Review Summary: Above-standard indie pop release by another Swedish sensation.
I like Lykke Li a lot, but I guess that’s not a surprise. She’s warm, likeable, that strong girly type that I am inadvertently drawn to, and that alone makes Youth Novels
worth recommending (I mean, if you’ve made it this far with me, you’d probably enjoy it). She’s filling that spot vacated by Feist on last year’s The Reminder
, the one previously filled by Let it Die
; Youth Novels
fashionably strings together Lykke’s rougher acoustic indie rock, more soul-styled rhythms, and her beautifully accented Swedish vocals (Youth Novels
is in English). If that sounds safe, that’s because it is.
Safe doesn’t necessarily make Youth Novels
accessible or subdued. Lykke provides a more percussion driven outing, which proves to be both a bold strength and an annoying weakness. As an album, Youth Novels
never becomes unwieldy or, God forbid, boring, and no song swerves out of place because of what amounts to a pretty nifty dance record (exemplified by the pulsating tango vibe in “Dance. Dance. Dance.”). Even the slower tracks, like that of “Hanging High” which as alt. rock dressed as surfer pop ballad proves to be an agile slow dance, work because of their notable percussion. The faster songs are Youth Novels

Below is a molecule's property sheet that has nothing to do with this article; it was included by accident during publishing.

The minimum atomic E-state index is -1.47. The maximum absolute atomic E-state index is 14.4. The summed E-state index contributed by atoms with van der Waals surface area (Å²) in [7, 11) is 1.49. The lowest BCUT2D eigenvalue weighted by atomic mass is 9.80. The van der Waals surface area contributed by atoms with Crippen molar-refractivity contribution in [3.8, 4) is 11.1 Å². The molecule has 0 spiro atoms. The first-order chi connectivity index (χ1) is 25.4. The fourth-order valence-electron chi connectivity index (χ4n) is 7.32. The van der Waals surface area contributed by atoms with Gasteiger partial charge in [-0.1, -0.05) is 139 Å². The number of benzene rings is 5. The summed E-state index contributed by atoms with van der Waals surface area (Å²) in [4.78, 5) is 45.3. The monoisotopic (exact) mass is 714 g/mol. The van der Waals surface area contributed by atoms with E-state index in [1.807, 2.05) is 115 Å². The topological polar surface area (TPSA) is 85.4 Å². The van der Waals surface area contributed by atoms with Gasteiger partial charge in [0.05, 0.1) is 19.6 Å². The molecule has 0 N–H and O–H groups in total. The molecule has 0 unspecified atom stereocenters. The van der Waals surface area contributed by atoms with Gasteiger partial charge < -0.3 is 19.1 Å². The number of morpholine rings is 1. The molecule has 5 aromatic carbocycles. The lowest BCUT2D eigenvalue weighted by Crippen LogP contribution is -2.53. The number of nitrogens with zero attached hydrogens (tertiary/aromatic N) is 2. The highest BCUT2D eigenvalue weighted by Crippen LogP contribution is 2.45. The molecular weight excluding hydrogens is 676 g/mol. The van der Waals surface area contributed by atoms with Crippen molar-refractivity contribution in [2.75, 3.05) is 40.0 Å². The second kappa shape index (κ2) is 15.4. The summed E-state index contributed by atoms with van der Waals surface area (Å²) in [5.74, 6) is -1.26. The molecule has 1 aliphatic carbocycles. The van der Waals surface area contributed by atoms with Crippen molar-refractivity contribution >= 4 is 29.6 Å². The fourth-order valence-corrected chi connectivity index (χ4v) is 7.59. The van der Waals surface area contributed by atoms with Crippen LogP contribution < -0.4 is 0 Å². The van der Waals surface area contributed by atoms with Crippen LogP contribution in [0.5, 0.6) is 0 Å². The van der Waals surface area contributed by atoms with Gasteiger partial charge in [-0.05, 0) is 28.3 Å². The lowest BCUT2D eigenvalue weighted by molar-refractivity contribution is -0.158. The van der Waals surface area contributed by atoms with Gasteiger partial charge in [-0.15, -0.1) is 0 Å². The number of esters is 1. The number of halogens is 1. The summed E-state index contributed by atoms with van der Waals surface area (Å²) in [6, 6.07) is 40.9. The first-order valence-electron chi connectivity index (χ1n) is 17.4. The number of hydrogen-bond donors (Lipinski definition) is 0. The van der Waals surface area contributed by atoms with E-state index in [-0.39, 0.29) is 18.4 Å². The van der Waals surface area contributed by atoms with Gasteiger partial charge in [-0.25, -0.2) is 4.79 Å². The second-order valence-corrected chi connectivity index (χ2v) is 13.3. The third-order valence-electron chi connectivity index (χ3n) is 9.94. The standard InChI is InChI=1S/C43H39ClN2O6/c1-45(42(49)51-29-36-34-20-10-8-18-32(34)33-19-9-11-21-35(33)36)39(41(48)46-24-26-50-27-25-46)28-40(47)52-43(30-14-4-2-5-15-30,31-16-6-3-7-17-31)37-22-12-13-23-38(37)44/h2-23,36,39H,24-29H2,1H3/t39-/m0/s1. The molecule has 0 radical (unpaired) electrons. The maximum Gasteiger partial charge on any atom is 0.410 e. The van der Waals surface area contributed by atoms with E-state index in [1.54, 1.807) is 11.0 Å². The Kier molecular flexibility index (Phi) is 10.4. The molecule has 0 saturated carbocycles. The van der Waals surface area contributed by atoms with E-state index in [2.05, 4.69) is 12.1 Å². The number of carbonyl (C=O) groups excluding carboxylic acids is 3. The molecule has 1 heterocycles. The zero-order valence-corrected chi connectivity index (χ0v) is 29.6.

’s real treats, and they all stop for “Breaking It Up.” With handclaps keeping time, Lykke drives the funky bass line and space-age synth lines, her crazy-ex act a pretty sexy counterpoint to the rest of the album’s wounded, hardened lover.
So while no song on the album is necessarily bad, there’s that feeling that Youth Novels
presents merely one side of Lykke’s sound. That might work as a complete album, but it means that the album starts to mesh not long after the final note has shifted through the speaker. The chants in “My Love” become a part of the ukulele in “Little Bit” become the beats in “I’m Good. I’m Gone,” though taken out of context, each song separate themselves through little touches of nuance. When Lykke really dares to peer out of the box, the results near marvelous: “Melodies & Desires” is one of the album’s gentlest tunes, a bit of Eastern poetry by way of an atmospheric, hazy piano ballad.
Lykke merely recites the lyrics in “Melodies & Desires,” but the product is one of the more effective on the album. I’d be interested to see an EP with a few of these lovely gems, and maybe add a few of the instrumentals like “The Trumpet In My Head.” These songs aren’t necessarily greater than the pop tunes around them, but they are different, more singular and more interesting. Risks are what Lykke needs, though maybe that’s asking too much of her debut. Youth Novels
is quite good, all complaints aside, and it sends her pretty effortlessly into a scene that, with a little more insight and variety, she could rule.